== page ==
Postural stability following mild head or whiplash injuries

A. M. Rubin, S. M. Woolley, V. M. Dailey, J. A. Goebel

Research output: Contribution to journalArticlepeer-review

110 Scopus citations

Abstract

Studies of the sequelae of head injury suggest that cochlear and vestibular dysfunctions comprise some of the most frequently reported delayed complications following head trauma. To date, little attention has been given to the relation between post-traumatic subjective symptoms of dizziness and the objective measures of postural stability or balance. The purpose of this study was to quantify the balance deficits in individuals who had developed symptoms of dizziness following mild head and whiplash injuries. The balance abilities of 29 patients, who developed dizziness following some type of mild head or whiplash injury, were compared to those of 51 healthy symptom-free subjects. Balance was assessed by examining the center-of-pressure movements, in the anterior-posterior and medial-lateral directions, and the total movement displacement. The isolated contributions of visual and somatosensory inputs were estimated by comparing the magnitudes of the center-of-pressure movements for the various sensory conditions. Data were collected from three 30-second trials of each combination of three visual conditions (accurate, absent, and inaccurate) and two somatosensory conditions (accurate and inaccurate), with the patient standing on a fixed-force platform. Univariate analyses of variance indicated that the group with head injury, compared to the control group, exhibited significantly greater anterior-posterior movements in four of the six sensory conditions and greater total movement displacement during the inaccurate vision/inaccurate somatosensation condition. These data suggest that patients who have sustained head or neck trauma exhibit increased reliance on accurate visual input and are unable to utilize internal vestibular orienting information to resolve conflicting information from the visual and somatosensory systems.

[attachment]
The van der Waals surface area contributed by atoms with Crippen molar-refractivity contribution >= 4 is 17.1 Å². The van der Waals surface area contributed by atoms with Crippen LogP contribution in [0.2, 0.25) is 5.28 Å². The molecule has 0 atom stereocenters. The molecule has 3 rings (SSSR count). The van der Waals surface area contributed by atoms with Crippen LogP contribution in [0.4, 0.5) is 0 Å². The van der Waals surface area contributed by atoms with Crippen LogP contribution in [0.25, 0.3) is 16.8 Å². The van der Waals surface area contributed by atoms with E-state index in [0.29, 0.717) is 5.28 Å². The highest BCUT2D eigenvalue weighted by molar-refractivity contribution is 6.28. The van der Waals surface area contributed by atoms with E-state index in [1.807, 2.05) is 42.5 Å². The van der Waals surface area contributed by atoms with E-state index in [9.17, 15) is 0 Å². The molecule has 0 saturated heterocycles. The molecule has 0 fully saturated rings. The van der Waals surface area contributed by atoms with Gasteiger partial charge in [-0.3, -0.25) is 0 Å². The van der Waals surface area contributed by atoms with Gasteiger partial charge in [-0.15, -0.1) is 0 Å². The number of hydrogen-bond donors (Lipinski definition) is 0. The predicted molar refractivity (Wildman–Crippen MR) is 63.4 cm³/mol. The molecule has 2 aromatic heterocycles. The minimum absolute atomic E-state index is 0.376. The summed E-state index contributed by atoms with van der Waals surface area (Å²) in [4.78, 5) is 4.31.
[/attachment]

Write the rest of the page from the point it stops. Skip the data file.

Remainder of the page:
Original languageEnglish
Pages (from-to)216-221
Number of pages6
JournalAmerican Journal of Otology
Volume16
Issue number2
StatePublished - Jan 1 1995
Externally publishedYes

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